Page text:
Issue 1/1980 | Archives online, Fiction, poetry

Poems from Kallista on ja halvalla menee (‘It comes dear and it’s going cheap’,1975) and Reviirilaulu (‘Territorial song’, 1978). Introduction by Pentti Saaritsa


A seagull shadow flitters across the gulf of the courtyard
over the gone-sour yellow wall
ogreish and swift as an execution by hanging,
that’s how I’m dangling
from this moment in this city
my ankle in the strangling noose
in the night under the jangling stars while over the roofs
a sheetmetal moon’s rising
and blurred dreams are yawning in a thousand windows,
down below me the city
and in my breast my heart, it’s socking
like a knuckleduster.


The simplest noise,
the noise of a glass
when you put the glass down
on a wooden table, the sound of wood
on glass
                     is like
a flash of  happiness
on a melancholy face.


Behind the gauzy trees
light out of cloud.
Brains squeezed by silence.
It won’t open up, not into speech, the flaring van Gogh, the March
willows, the water colour.
The clean street of the eye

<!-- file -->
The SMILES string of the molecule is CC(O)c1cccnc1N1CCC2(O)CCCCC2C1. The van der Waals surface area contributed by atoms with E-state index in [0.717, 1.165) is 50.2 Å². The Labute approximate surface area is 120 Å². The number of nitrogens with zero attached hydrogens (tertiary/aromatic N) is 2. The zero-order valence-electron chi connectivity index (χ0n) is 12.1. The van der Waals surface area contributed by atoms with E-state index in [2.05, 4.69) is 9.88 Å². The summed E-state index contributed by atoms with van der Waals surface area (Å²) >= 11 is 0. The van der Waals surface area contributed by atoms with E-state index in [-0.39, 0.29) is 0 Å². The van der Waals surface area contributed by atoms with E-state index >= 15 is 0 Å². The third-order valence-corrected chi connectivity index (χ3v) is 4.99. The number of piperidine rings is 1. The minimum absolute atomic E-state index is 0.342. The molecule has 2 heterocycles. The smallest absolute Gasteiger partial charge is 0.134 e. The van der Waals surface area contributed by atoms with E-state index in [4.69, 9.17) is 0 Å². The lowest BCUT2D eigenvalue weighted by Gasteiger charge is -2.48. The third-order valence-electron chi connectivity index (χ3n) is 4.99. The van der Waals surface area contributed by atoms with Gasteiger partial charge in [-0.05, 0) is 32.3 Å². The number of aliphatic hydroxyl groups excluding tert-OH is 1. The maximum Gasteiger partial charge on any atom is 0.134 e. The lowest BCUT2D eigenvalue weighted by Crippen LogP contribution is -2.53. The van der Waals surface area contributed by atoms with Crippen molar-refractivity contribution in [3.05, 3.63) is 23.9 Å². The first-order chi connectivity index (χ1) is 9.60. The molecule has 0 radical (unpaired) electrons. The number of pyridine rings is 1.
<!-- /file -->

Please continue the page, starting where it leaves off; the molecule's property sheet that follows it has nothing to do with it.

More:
through the thick consciousness of the cornfield.
It won’t open up
your hand
enough to make a resting place for a working eye. Like
stepping into cool water.

Night. The stars. We’re ready
to take off each other’s


Tatters of macaroni on the floor.
A lapful of shouting snotty child.
And something eluding me
is lingering
and not shaping into words,
guessed at, on the edge of breaking.
And when I switch the radio on, the playing of
Dmitri Shostakovich
like the butterfly
that had strayed
into the entrance of the Cosmos Restaurant
one evening of September sun
its wings
splashing with light.


If you want to hear
what you want to hear
say it yourself.
My poetry’s not a prayer wheel.
My heart’s not a placard either.
My heart
might be worn-out material,
through in several places.
And a poem,
let’s think of it as a red wrap,
let it wound living eyes
and cover over the dead.

From Reviirilaulu (‘Territorial song’, 1978)


Sitting in a café
and through the window there's a little tree. A maple.
Its leaves are fluttering.
Visible right up to the tip.
Then behind it, though actually it seems in front
a tram's pulling up and stopping. It opens its throat
and teeth rear up.
                 Then the jaws clack shut and the whole contraption slides off.
In the maple
there's a convulsion.


Buying and selling
selling and buying
our own life.
Bad, bad.
It comes dear
and it’s going cheap.

From Kallista on ja halvalla menee (‘It comes dear and it’s going cheap’, 1975)

Translated by Herbert Lomas


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